Yesterday, Mr Barber (no relation to the Greens MP) said he paid a premium for the property because of the turbines for which he will be paid about $7000 each a year. "At the beginning he (Ramsay) was very pro the wind farm", Mr Barber said. "He was going to do everything in his power to get the government behind it; to support it". Mr Ramsay defended his change of attitude to the Mount Gellibrand wind farm as a result of increased knowledge about the health and visual impacts of wind farms. "We didn't know a lot about wind farming eight years ago", Mr Ramsay said. "We were all pretty raw about it. It was all pretty new".

Yet another example of Liberal Party ideology and selfishness trumping reason, honesty, openness and a cleaner future. - Blair

Mainstream, Goldwind to build 70 MW Chile wind farm
20 Feb 2012

Feb 20 (Reuters)-Ireland's Mainstream Renewable Power and Chinese wind turbine maker Xinjiang Goldwind Science & Technology Co, have formed a 50-50 joint venture to build a 70 MW wind farm in Chile, the firms said on Monday. Construction of the first 70 MW phase of the Ckani wind farm in northern Chile should start by the end of this year, and it has the potential to have a capacity of 240 MW capacity on stream by 2015, the companies said in a statement. The value of the whole project is $480 million, while the first phase is worth $140 million.

Under the terms of the deal, Goldwind's Chicago-based subsidiary will supply 47 1.5 MW wind turbines. Goldwind is China's second-largest maker of wind power equipment, and the deal is its second with Mainstream in Chile. Goldwind also secured a deal to supply turbines to a 16.5 MW wind project in Ecuador in late 2011. China's top wind turbine makers are increasingly looking to export their equipment overseas to boost sales amid sliding turbine prices and challenging market conditions at home.

"Strategic collaboration with China is core to Mainstream's global strategy", said Mainstream Chief Executive Eddie O'Connor. "Mainstream has over 15,000 MW of wind and solar projects globally, and our Chinese partners have the world-leading technology, which is ready to deploy cost-effectively and at scale".

German offshore wind-energy delays threaten energy overhaul
21 Feb 2012

Germany's offshore wind parks, being built to replace most of the nuclear reactors closing in the next decade, are headed to miss construction targets because of delays in connecting turbines to the power grid. E.ON AG (EOAN) and RWE AG (RWE), the country's biggest utilities, have threatened to halt investment in wind projects unless obstacles are removed, which RWE blames mainly on slow permitting and problems with acquiring cables and transformer stations.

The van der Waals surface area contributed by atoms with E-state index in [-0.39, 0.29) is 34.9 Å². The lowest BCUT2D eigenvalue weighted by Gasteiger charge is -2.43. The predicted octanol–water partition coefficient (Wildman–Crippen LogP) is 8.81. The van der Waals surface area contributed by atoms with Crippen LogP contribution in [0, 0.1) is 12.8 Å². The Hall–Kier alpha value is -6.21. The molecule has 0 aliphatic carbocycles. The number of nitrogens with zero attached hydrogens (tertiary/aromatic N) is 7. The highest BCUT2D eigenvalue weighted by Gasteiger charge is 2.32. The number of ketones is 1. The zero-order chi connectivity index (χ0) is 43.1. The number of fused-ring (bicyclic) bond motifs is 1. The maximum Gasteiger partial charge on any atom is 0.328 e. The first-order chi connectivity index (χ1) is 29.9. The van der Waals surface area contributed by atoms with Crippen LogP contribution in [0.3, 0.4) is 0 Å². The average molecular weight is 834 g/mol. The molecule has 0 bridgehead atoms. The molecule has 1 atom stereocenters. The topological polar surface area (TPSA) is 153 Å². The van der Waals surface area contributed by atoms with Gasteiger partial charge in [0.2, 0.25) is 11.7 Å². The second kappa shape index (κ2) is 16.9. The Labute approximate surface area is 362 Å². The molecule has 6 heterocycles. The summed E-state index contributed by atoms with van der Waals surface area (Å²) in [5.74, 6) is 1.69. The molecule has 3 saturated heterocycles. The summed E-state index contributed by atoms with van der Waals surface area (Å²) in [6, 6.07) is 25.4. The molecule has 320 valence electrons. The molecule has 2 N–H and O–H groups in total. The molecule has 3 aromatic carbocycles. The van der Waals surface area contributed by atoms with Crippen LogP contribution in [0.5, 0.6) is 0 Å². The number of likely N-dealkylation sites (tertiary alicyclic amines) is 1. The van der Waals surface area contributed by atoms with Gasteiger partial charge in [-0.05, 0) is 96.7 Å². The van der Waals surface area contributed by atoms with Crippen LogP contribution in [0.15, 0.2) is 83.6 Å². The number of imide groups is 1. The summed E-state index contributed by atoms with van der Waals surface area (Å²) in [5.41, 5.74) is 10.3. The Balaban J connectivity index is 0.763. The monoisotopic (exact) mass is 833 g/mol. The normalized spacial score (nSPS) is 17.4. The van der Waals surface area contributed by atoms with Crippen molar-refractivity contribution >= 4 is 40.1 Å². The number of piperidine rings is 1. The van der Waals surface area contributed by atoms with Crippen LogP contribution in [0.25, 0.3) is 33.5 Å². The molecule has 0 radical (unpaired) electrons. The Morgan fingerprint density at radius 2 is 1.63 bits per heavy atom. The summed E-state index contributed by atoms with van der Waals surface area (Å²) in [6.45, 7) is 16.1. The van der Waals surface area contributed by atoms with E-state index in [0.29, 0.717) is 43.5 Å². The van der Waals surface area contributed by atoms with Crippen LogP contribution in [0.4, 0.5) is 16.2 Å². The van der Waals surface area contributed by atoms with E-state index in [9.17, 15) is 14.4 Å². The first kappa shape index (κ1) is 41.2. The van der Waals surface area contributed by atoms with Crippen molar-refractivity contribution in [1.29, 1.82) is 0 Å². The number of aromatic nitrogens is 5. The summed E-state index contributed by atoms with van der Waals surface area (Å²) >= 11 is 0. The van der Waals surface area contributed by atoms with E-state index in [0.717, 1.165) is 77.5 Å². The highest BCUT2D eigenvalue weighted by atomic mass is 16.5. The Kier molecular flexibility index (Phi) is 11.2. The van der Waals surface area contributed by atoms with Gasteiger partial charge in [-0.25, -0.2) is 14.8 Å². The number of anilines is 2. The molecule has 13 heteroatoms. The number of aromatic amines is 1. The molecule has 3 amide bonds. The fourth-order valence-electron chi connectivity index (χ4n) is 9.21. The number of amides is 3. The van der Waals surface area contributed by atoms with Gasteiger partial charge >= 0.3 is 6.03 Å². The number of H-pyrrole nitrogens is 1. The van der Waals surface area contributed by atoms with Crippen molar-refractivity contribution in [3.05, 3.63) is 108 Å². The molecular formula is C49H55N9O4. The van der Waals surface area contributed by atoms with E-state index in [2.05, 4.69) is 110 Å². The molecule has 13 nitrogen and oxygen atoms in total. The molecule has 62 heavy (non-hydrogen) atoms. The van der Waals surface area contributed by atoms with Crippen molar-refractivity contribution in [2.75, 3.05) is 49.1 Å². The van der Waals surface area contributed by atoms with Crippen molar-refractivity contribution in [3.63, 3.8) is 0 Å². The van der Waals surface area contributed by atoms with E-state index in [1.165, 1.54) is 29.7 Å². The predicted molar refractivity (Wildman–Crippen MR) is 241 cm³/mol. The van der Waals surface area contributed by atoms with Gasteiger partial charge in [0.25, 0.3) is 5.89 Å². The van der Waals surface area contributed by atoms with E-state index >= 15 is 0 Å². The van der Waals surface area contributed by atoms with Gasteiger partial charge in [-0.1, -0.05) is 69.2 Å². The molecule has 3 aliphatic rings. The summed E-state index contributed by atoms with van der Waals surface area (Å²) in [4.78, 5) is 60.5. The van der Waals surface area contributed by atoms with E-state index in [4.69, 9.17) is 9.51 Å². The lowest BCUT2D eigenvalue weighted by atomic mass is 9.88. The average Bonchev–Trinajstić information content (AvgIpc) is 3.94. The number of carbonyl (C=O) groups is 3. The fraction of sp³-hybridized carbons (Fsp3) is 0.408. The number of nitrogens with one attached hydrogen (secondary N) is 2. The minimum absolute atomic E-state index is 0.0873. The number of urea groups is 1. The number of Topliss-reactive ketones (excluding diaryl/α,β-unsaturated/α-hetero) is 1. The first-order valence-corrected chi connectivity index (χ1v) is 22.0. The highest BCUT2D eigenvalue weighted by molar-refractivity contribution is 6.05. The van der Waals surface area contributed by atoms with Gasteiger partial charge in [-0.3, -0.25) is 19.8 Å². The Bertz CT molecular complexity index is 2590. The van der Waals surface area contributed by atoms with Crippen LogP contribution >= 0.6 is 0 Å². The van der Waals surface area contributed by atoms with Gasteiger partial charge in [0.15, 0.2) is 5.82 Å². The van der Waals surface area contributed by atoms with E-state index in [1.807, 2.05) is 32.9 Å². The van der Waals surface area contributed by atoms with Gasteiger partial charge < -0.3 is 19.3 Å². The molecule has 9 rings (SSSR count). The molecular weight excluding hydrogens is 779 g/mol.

The difficulties undermine the government's aim to have 10 GWs of sea-based turbines, or the equivalent of about nine atomic plants, installed by the end of this decade, according to the wind industry's main lobby group. About 0.2 GWs were in place at the end of last year. "We won't reach 10 GWs by 2020, and everyone in the industry knows that", Hermann Albers, the head of the BWE wind-energy lobby, said in an interview in Berlin. Grid operators, which are responsible for the connections, and their suppliers have underestimated the challenges of connecting projects that can cost upward of 1 billion euros ($1.3 billion), he said.

The sluggish start to Germany's offshore wind expansion is a setback for Chancellor Angela Merkel's plan to transition to a nuclear-free energy mix based on 80% renewable sources by 2050. It signals greater reliance on other energy sources and delays for wind-project suppliers including Siemens AG (SIE), Europe's biggest engineering company, and ABB Ltd. (ABBN) of Switzerland, the largest maker of power-distribution equipment.

'Not in Danger' 
The German government says the delays won't affect its goal of shutting all nuclear reactors by 2022 and raise the share of renewables to 35% of the total installed capacity from about 20% last year. "The energy overhaul is not in danger", as installations of land-based turbines and solar panels exceed expectations and "overcompensate" for the offshore wind delays, Juergen Maass, a spokesman for the German Environment Ministry, said by phone.

The government's longer-term target of 25 GWs of offshore wind generators by 2030 "will be met, just the curve to get there may look different", he said. The utilities say the delays may affect longer-term commitments. Fritz Vahrenholt, chief executive officer of RWE's Innogy unit for renewable energy, predicted a possible "collapse in investment activities" in German offshore wind farms unless the issues are resolved. Grid Delays Grid operator TenneT TSO GmbH told RWE that hooking the utility's 1 billion-euro Nordsee Ost wind farm up to the grid will take 12 months longer than expected, Vahrenholt said last month in Essen, Germany, where RWE has its headquarters.